There can be little argument that everyone working in schools should be aware that exposure to traumatic events is relatively common (Haslam et al., 2023) and that such exposure may lead to academic and social-emotional difficulties.
Undoubtedly, teachers need to understand the impact that traumatic experiences can have on student learning, behaviour, and wellbeing (Felitti et al., 1998).
Exposure to trauma in childhood, known as developmental trauma, may even alter the structure of the brain, making it more difficult for some children to learn, interact positively with others, or cope with routine setbacks and challenges (Center on the Developing Child, 2007).
It is therefore critical that teachers understand that difficulty with learning or retaining information, poor decision-making, or difficulties getting on with others may be understood as repercussions of negative events or experiences such as domestic violence, neglect, or bullying. They also need to understand the effects of trauma on brain development and functioning as it can inform how they relate to students and the ways they provide instruction.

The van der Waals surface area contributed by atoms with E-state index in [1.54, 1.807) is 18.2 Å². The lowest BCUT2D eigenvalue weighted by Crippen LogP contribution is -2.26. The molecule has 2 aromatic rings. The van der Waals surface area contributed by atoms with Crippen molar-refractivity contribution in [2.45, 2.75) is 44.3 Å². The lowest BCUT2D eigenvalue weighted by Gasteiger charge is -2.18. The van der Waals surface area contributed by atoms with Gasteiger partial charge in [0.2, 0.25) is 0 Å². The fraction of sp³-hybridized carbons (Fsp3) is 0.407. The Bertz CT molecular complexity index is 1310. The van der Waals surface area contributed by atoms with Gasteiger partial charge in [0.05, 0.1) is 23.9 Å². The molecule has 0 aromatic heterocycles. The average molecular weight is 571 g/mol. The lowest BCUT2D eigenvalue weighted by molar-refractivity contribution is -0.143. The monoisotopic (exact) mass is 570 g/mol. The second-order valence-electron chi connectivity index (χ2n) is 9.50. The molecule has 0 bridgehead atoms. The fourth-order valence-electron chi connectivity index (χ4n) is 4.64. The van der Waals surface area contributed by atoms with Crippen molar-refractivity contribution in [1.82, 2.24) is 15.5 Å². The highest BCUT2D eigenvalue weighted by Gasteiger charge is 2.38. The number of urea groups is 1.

But do teachers need to be trained therapists? A resounding no. Teachers can provide the best support to students impacted by trauma by developing positive relationships, implementing evidence-informed classroom practices (AITSL, 2021), providing effective instruction and managing the classroom environment so that all students, including those affected by trauma, can thrive.
Accessing therapeutic support
Some students impacted by trauma will need therapeutic support. Schools therefore need systems to identify and refer those students needing more intensive support. Effective systems include the establishment of student support teams, the development of identification pathways and clear referral criteria, and partnerships with internal and external support services (Weist et al., 2022).
Student support teams include classroom teachers, family members, and related support personnel (Nese et al., 2021). Teams collaborate with the student, families and wellbeing professionals to select, access and monitor appropriate interventions. Identification pathways include use of existing school data, universal screening and direct teacher referral. Teams collect this information, assess student support needs and develop individual student plans. Plans draw together all the support provided to students, outline roles and responsibilities, clearly delineate the role of teachers and describe the supports provided by other personnel.